The quote above from the Shakespearean tragedy Coriolanus aptly sums the problem in envisioning the future of Panjim today. While hectic activity is afloat to garner ‘opinions’ of what needs to be done to make the capital a Smart City, one wonders if we have forgotten the meaning of ‘smart’ today, or for that matter what is meant by a ‘city’ itself.

 

The biggest problem of the ‘smart city movement,’ is that the promoters of such an approach tend to repackage the city in a generic global form without understanding the historical significance of the existing city (both the form and the people). The Smart City concept largely harps on using digital technologies to supposedly improve the quality and the performance of urban services. The issue is really which services? They normally mean roads, flyovers, parking, digital communication, etc, while what we in Panjim actually need are services like mass housing, wider pavements, barrier-free designs, shaded pedestrian pathways, reliable public transportation, and so forth.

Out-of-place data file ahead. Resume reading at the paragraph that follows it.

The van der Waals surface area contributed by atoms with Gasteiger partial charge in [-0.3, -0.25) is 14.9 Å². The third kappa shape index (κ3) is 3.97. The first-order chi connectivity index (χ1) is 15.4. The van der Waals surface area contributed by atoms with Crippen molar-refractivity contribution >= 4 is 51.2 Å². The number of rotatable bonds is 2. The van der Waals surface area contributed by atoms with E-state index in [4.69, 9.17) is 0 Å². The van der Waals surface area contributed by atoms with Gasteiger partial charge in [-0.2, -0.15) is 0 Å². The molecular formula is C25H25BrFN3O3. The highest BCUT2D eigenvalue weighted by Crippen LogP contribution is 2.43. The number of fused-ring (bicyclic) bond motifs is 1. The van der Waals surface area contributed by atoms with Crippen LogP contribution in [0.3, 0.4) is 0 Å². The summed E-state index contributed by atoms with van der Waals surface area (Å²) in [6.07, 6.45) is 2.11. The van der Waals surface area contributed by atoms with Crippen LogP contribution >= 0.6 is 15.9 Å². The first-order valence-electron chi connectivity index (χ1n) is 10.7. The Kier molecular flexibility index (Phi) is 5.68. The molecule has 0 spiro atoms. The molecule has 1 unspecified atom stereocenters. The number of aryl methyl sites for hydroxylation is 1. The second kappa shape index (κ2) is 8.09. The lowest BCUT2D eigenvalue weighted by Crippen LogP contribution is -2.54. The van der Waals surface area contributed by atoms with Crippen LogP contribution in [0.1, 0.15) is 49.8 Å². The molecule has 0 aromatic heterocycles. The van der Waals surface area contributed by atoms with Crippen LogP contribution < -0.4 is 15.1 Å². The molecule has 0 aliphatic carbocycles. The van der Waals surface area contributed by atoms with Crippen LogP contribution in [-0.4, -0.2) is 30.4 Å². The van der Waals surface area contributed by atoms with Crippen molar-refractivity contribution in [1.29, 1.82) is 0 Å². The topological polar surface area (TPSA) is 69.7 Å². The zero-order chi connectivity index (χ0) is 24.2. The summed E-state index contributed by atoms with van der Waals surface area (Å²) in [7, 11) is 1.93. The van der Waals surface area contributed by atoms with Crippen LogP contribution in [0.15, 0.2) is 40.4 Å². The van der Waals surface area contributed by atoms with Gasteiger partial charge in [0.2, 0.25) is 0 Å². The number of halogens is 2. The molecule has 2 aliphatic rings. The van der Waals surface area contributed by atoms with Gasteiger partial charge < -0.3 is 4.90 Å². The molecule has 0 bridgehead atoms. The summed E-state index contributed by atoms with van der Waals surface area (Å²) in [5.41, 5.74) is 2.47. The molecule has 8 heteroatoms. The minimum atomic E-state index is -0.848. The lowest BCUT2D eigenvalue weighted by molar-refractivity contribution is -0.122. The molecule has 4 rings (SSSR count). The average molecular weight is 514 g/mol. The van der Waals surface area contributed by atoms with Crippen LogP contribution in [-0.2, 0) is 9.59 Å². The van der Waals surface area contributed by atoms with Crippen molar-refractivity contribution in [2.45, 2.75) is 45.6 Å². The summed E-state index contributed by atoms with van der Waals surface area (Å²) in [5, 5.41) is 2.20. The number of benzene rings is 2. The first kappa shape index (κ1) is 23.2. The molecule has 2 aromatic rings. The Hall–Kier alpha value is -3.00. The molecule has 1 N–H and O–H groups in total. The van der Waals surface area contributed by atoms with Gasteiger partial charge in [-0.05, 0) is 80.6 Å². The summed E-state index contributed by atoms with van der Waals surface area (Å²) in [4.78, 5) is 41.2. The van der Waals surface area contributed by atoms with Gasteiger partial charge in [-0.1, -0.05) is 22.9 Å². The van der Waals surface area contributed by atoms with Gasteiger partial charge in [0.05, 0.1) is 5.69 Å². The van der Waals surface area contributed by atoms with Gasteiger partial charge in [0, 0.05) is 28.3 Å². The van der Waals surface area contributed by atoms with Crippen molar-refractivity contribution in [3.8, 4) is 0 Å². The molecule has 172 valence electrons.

Speaking at the event of a high level meeting on smart cities, organized by the European Union in Brussels in September 2014, architect and professor Rem Koolhas pointed that in the projection of the smart city concept, values of liberty, equality, and fraternity have been replaced by comfort, security, and sustainability. These values that the Smart City movement promotes are clearly of contemporary upwardly mobile and elite groups today. Reinforcing these values will have serious consequences for the poor who do not have access to ‘smart’ resources. As I have reflected in earlier columns, Goa is already facing the onslaught of the demands of elite groups that use Goa as a pleasure periphery and a getaway from the problems of India. It should not be that rather than addressing the livelihood issues of locals, the Smart City concept with its pro-elite values becomes just one more vehicle for appropriation of the city from the locals. In her article Is India’s 100 smart cities project a recipe for social apartheid? (The Guardian, 7 May 2015), Shruti Ravindran highlighted similar concerns. Ravindran questions whether the emergence of hi-tech prototype cities in India will override local laws and use surveillance to “keep out” the poor. One of the first designated smart cities in India is the Gujarat International Financial Tec-city (GIFT), in Gandhinagar. Ravindran notes that the beating heart of GIFT is its “command and control centre”, which keeps traffic moving smoothly and monitors every building through a network of CCTVs. She observes that in the country where more than 300 million people live without electricity, and twice as many don’t have access to toilets, GIFT city’s towers are like hyperthrophic castles in the sky.